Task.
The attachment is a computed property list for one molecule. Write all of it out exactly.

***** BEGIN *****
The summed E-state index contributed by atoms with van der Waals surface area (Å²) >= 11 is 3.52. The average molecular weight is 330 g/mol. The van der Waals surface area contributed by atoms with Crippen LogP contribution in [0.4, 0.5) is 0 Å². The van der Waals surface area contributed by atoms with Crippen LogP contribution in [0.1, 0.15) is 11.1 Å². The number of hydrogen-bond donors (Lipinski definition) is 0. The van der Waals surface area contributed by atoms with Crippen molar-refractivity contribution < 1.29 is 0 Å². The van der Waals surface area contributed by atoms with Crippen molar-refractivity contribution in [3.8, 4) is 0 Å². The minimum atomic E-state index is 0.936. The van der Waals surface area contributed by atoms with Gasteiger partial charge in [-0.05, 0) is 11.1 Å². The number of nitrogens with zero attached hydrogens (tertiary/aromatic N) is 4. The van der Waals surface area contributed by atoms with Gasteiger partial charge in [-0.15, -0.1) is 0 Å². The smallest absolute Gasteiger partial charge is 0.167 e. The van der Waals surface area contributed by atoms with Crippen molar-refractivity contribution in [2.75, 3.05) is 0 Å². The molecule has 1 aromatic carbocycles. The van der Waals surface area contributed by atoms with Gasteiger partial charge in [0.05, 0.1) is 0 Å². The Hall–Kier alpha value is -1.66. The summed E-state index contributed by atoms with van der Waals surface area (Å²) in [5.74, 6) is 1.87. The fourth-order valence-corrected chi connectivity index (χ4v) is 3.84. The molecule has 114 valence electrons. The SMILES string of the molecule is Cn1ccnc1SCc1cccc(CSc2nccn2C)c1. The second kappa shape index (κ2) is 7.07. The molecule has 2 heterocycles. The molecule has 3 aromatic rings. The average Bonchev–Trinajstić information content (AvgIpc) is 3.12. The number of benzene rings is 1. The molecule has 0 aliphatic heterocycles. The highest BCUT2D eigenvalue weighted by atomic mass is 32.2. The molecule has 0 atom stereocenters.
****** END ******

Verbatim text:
The summed E-state index contributed by atoms with van der Waals surface area (Å²) >= 11 is 3.52. The average molecular weight is 330 g/mol. The van der Waals surface area contributed by atoms with Crippen LogP contribution in [0.4, 0.5) is 0 Å². The van der Waals surface area contributed by atoms with Crippen LogP contribution in [0.1, 0.15) is 11.1 Å². The number of hydrogen-bond donors (Lipinski definition) is 0. The van der Waals surface area contributed by atoms with Crippen molar-refractivity contribution < 1.29 is 0 Å². The van der Waals surface area contributed by atoms with Crippen molar-refractivity contribution in [3.8, 4) is 0 Å². The minimum atomic E-state index is 0.936. The van der Waals surface area contributed by atoms with Gasteiger partial charge in [-0.05, 0) is 11.1 Å². The number of nitrogens with zero attached hydrogens (tertiary/aromatic N) is 4. The van der Waals surface area contributed by atoms with Gasteiger partial charge in [-0.15, -0.1) is 0 Å². The smallest absolute Gasteiger partial charge is 0.167 e. The van der Waals surface area contributed by atoms with Crippen molar-refractivity contribution in [2.75, 3.05) is 0 Å². The molecule has 1 aromatic carbocycles. The van der Waals surface area contributed by atoms with Gasteiger partial charge in [0.05, 0.1) is 0 Å². The Hall–Kier alpha value is -1.66. The summed E-state index contributed by atoms with van der Waals surface area (Å²) in [5.74, 6) is 1.87. The fourth-order valence-corrected chi connectivity index (χ4v) is 3.84. The molecule has 114 valence electrons. The SMILES string of the molecule is Cn1ccnc1SCc1cccc(CSc2nccn2C)c1. The second kappa shape index (κ2) is 7.07. The molecule has 2 heterocycles. The molecule has 3 aromatic rings. The average Bonchev–Trinajstić information content (AvgIpc) is 3.12. The number of benzene rings is 1. The molecule has 0 aliphatic heterocycles. The highest BCUT2D eigenvalue weighted by atomic mass is 32.2. The molecule has 0 atom stereocenters.